Recently I was speaking with a male friend of mine who is on a Tinder rampage, meeting a new girl at least every other day. I try to keep up with his stories, but it’s exhausting. I don’t know how he keeps his eyes open or his mouth moving after an intense week of dating.
Over chopped salads he asked me, How does it feel to know you’ll never date again? I dropped my fork, piled high with bits of vegetables that will keep me at close to perfect wedding weight, and just stared at him. It wasn’t something I’d considered or even thought about until right then.
You don’t reach a point of knowing you’ll never date again until you are at the point where you’ll never date again. There’s no warning. There’s no time period where you get to say goodbye. It’s just a part of your life that slips away quietly in the night, never to be seen again and you didn’t get get a chance to thank it for all it taught you.
I wouldn’t say I’m saddened by it. But I think I need a little time to let that sink in. – was my response.
Then my week of bridal activities appeared on the calendar and was quickly met with all of my non-single girlfriends hooting and hollering about letting loose without their significant others. I can’t say I shared the excitement in the same way. Maybe I haven’t been in my relationship long enough to celebrate having a break from it. I’m also not a mom who busts her ass every day caring for her kids and could use a well deserved break, so there’s that side of it as well. But I love these ladies, and spending a night (or several) with them is what I looked forward to the most.
It started in New York City.
Being that none of us had hit the “club scene” (is it still called that?) since maybe 2007, I defaulted to the area of NYC most easy to jump around without the burden of cover charges: the LES. Upon entering the first spot of the evening, I was quickly aware of how NOT young I am. I think some of the guys were still going through puberty. When a dude offered to buy this bride-to-be a shot, I questioned if he was even old enough. He looked at me like I was wearing mom jeans and changed his mind.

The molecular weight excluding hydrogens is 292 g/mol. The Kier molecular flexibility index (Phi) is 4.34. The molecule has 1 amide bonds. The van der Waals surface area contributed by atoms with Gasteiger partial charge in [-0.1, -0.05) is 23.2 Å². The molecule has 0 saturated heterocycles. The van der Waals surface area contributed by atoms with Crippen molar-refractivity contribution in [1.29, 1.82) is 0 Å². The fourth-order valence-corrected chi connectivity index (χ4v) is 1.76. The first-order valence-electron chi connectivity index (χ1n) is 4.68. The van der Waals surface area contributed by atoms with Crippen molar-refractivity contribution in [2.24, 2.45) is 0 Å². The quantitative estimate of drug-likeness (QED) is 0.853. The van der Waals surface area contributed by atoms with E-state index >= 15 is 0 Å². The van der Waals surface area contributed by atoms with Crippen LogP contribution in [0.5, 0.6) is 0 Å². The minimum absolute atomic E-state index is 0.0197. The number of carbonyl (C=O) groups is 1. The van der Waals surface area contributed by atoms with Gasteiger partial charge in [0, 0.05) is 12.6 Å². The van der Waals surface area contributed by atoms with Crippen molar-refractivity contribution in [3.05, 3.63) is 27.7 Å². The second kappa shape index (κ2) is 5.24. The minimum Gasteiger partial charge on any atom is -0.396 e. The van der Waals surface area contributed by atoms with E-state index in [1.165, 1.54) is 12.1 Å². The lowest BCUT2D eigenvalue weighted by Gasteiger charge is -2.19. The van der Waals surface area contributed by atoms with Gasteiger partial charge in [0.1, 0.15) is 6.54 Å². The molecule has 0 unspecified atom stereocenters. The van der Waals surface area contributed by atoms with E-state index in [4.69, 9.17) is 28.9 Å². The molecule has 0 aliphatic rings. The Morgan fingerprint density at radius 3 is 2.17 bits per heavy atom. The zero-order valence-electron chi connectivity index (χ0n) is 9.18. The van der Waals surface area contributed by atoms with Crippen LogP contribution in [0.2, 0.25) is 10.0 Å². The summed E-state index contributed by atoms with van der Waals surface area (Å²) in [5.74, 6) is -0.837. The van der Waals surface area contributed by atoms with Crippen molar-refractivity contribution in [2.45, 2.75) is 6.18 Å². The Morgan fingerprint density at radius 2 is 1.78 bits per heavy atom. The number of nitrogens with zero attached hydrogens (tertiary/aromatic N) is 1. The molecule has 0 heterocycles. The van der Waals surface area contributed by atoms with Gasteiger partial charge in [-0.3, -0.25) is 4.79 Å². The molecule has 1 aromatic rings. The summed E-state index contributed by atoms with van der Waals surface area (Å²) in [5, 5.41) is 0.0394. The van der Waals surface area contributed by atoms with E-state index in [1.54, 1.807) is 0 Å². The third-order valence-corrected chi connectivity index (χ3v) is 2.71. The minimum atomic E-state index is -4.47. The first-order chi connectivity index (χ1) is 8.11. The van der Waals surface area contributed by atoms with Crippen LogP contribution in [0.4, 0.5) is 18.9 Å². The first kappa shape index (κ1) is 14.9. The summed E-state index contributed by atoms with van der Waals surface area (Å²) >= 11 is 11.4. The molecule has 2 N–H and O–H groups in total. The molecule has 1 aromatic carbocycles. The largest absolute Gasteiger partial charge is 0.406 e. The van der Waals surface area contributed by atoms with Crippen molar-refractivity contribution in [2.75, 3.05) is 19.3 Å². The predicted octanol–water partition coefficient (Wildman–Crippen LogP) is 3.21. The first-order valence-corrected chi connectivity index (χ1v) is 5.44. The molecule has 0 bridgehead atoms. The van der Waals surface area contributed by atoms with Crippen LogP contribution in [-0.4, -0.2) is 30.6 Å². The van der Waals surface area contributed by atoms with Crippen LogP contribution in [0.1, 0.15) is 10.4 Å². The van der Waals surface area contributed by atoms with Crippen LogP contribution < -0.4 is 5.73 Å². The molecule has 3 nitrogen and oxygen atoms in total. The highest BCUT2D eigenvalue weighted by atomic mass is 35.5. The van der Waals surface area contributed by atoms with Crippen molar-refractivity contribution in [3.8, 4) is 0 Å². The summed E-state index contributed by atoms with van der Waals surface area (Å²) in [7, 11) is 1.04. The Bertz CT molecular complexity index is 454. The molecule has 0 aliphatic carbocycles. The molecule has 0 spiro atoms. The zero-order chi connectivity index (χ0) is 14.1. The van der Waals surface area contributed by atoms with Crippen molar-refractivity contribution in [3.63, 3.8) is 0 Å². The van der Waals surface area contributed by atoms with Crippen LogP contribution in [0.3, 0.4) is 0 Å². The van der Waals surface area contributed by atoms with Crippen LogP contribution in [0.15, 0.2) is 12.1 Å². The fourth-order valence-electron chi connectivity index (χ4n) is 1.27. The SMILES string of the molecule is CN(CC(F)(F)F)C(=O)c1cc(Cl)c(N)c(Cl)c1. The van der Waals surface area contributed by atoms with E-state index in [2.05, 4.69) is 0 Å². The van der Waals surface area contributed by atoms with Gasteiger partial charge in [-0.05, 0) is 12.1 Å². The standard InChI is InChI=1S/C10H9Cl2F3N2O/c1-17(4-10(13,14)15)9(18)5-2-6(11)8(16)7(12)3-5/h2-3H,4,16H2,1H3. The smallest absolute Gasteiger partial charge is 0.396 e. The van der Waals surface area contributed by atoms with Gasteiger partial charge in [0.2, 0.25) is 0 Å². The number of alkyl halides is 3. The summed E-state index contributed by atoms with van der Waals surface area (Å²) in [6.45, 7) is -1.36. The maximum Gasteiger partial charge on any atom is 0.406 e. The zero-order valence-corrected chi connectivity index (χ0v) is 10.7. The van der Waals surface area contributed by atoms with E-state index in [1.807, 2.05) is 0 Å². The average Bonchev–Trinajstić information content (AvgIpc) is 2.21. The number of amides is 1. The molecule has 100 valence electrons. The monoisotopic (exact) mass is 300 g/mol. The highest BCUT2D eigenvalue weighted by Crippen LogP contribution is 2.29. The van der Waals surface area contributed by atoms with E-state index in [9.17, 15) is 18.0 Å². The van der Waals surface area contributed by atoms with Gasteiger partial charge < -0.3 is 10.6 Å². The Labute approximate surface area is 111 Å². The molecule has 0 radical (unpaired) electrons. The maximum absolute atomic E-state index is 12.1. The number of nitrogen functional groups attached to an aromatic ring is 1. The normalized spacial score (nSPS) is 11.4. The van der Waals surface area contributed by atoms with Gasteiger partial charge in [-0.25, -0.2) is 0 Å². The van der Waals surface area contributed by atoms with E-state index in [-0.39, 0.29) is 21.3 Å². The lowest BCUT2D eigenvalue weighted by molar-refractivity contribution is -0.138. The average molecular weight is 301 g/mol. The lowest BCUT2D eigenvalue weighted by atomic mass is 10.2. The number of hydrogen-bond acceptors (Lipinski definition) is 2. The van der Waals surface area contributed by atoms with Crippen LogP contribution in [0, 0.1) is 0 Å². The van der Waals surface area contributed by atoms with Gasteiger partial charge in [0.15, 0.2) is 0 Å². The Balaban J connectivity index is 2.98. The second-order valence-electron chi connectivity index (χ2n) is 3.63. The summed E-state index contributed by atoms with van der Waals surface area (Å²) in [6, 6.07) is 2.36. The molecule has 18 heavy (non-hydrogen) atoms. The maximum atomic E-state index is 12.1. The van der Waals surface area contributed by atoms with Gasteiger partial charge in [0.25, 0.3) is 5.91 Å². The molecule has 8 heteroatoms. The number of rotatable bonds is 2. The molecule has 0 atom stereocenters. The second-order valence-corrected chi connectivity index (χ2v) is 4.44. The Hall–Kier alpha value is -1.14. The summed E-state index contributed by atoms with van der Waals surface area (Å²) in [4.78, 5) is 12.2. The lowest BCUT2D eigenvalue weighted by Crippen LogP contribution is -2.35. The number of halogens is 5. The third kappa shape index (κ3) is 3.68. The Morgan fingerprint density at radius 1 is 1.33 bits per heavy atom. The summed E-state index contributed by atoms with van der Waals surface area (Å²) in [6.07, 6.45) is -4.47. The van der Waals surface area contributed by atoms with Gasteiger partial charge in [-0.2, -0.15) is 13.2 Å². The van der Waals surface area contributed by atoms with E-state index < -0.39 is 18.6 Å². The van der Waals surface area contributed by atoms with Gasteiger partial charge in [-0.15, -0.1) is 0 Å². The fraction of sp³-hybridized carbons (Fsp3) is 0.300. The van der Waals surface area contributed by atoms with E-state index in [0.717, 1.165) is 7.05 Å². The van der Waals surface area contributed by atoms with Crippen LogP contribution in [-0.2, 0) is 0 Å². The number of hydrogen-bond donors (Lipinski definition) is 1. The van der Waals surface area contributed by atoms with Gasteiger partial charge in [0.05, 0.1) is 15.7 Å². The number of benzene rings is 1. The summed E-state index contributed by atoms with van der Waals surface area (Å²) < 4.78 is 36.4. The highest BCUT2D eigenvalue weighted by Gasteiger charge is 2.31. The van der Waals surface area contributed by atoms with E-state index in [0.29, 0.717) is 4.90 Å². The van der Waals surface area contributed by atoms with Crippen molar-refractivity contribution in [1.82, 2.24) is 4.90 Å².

Second to the crowd and its pubescent nature was the weakness of my stamina. By 2AM I was leaning my head against the hard pillow of a lounge chair and begging my cousin to JUST STOP DANCING ALREADY! I mean, seriously I couldn’t believe how well this mom of two young children could dance to Drunk in Love four times in one night. She finally gave in to me, and my tired crew giggled our way back to Brooklyn. It had been a wonderful night, with amazing ladies whom I cherish greatly, but it didn’t provide me an answer to my friend’s question about saying farewell to singledom. I’d have to keep thinking about it.
Later that week I hit Florida, and more importantly, Key West. In a car packed to the brim with lovely women, suitcases, liquor and an ample amount of bottled water, we drove the four hours from Fort Lauderdale to what had been my second home the summer of 2012. For those not familiar with this beautiful low-key vacation spot, all you need to know is it’s one of the greatest places on Earth to visit when all you want to do is ignore your worries and enjoy a laid-back version of life.
During our two day stay, my lovelies and I soaked in some sun (and booze), laughed with locals and ate the best pork tacos ever (Amigos is AMAZING.) They made me wear a sash, carry around an inappropriate blow-up doll and dance with drag queens. To say it was all just “fun” would be an understatement. I laughed so hard at times that it’s a miracle my bladder still functions. And I danced so much I ended up losing weight on that mini-vacation (which led to another funny story that I’ll write about at a later time.) And as we drove back north on my last day in the sunny state, I thoughtfully watched the landscape of the Keys pass by my window in a blur. This was the last place I had enjoyed life as a single girl before becoming serious with Matt, and it was the last time I’d visit it as a unmarried woman. I smiled at the beautiful full circle my life had made.
When I finally reached my New York apartment (after several hours of delays at the airport), I’d never been happier to fall into the arms of my future husband. “I missed you,” he said, having just returned from his bachelor weekend as well. “Missed you more,” was my response. And before I fell completely asleep, in a drowsy state of being semi-awake, I imagined the single version of myself standing before me, and I told her “Thank you for the amazing years we had together.” She gave me a wink and a smile, then she turned away and was gone. And I fell into a deep and wonderful sleep.